Also unlike many other characters in the Marvel Universe we have seen his character grow. His is no longer a kid going to school trying to balance learning his powers and the struggles of growing up. I think in order to tell new and interesting stories it was better to age his character. People complain about how they miss the old school spider-man stories, they still have the ultimate universe where a young Peter Parker is going through some of the same situations that made the regular Marvel U Spider-man great.
Don’t get me wrong I am not completely happy with all the things they have done with the character. I am still scratching my head from the “other” story arc. He died and was reborn in a cocoon, but also came back with new powers? I kinda shrugged off the natural webbing that they introduced a couple years ago, but the stingers? I noticed few writers have even brought it up since the event. I think he is such a great character that I can look past whatever zany power or gimmicky costume they come up for him next. My steadfast rule to see if I like a character is to look at their villains. I enjoy a lot of spider-man villains and I believe they help make him a better character.
Here’s why Jamie Bradley picked the webslinger #1…
I picked Spider-Man for the same reason that I suspect a lot of other people did: for me, he’s the quintessential “Marvel-style” hero. For most of my life I’ve been a DCU fanboy, but the first comic I can remember reading was a copy of Web of Spider-Man #21 that I found on the playground after a bunch of other kids had finished trading and accidentally left it there. I was completely confused by the cover since it showed, I found out later, a black costumed Spider-Man (which I knew nothing about) trying to prevent an impostor wearing the classic red and blues from severing the cable of a tram with a blowtorch. This is the “Marvel-style” for me: not the cosmic level iconic action of Superman or the more or less real streetlevel action of Batman or even Daredevil. Spider-Man’s always fighting against misperception, particularly the views of people around him who question his morality and his basic ability to succeed. Are his intentions good and is he really the loser he appears to be? It’s the pretty ordinary story we all face seen through a fun house mirror. From the moment he put on that costume for the first time everything was bound to become more absurd. I think so many people read his stories because they want to see how far he can go before he finally breaks and abandons his sense of responsibility or gives in completely to self-loathing.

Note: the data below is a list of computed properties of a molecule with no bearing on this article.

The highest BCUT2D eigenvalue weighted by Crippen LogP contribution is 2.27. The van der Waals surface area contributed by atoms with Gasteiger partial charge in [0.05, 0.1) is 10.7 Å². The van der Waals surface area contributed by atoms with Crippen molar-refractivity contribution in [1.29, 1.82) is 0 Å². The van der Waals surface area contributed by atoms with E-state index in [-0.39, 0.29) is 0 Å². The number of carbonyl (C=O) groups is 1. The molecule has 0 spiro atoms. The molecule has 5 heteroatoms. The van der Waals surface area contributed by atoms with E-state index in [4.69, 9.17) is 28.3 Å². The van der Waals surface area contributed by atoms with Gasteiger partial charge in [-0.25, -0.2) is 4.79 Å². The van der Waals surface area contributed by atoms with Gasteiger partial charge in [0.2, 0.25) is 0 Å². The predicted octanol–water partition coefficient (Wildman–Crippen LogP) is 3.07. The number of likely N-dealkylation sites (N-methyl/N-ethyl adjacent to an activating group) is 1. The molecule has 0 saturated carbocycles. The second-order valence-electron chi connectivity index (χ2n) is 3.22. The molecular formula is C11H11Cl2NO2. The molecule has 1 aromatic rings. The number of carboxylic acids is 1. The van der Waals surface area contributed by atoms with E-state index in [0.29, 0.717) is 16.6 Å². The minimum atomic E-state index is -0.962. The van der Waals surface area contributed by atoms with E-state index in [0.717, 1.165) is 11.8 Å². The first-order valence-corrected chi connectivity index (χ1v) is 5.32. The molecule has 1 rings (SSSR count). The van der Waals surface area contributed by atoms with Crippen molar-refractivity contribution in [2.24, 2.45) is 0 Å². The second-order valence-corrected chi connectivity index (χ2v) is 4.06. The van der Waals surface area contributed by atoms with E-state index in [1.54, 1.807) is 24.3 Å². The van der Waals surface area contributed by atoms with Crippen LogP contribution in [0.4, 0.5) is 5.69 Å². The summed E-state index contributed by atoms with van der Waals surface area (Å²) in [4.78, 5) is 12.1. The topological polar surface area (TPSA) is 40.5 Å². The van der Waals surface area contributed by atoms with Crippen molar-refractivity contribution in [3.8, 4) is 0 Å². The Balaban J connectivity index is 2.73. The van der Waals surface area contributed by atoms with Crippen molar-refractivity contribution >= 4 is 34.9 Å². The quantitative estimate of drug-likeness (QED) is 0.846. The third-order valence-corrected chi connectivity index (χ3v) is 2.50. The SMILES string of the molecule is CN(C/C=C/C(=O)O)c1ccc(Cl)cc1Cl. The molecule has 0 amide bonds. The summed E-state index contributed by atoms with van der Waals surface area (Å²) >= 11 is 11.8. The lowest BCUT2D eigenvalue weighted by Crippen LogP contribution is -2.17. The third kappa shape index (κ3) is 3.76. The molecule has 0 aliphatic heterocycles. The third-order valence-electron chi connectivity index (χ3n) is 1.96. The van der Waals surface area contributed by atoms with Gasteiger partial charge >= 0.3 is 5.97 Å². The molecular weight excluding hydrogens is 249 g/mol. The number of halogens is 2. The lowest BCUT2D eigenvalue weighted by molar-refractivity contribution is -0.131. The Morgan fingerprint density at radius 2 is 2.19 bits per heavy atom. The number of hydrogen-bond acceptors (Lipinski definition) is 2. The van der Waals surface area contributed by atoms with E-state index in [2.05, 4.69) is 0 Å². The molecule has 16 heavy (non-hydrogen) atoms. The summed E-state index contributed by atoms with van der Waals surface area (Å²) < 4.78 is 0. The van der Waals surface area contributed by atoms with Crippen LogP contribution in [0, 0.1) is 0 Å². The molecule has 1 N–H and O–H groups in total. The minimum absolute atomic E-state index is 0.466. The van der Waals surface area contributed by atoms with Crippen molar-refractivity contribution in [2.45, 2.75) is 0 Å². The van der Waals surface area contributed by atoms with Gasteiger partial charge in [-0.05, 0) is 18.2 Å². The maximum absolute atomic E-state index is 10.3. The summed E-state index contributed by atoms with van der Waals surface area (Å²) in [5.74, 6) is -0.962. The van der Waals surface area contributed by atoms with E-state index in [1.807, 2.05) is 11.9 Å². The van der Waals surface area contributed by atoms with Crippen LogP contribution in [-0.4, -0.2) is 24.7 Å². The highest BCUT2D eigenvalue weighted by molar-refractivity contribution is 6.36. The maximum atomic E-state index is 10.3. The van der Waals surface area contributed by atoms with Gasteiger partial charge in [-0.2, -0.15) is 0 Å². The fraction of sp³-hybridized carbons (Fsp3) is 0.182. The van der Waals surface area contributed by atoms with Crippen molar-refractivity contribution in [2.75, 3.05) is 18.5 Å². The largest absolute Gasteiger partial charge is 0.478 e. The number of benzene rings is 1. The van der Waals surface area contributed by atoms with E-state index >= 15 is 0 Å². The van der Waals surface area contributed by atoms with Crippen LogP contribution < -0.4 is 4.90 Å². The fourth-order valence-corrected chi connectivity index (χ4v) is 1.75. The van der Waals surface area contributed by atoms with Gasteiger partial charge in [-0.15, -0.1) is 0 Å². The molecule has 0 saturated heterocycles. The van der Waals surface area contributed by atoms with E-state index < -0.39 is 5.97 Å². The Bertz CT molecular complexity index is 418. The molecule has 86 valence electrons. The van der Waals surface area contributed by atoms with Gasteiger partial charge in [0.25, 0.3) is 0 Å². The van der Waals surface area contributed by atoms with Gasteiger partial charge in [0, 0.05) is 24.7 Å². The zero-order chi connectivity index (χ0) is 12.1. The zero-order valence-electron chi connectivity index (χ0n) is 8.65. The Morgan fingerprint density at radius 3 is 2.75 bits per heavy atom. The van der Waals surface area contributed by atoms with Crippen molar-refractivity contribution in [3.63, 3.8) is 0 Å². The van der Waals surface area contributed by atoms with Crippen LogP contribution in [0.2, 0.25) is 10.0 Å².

What makes it so interesting is that the conflict never really ends. He marries the supermodel and still has to deal with tools who dress up like him and threaten acts of terrorism for one dumb reason or another, like the guy on the tram, or he finally joins the A-list with the Avengers and gains a new home and security for his family only to trust the wrong person and end up even worse off than before. Then there’s the fact that he’s one of very few heroes in the Marvel U that’s ever tried to apprehend the Punisher only to get his ass handed to him every time they meet. Doing the right thing gets him the eventual win and secures his place as a hero and a truly good human being…but he takes a lot more lumps than most heroes before he gets there.
Thanks to Chris, Michael, Ron and Jamie!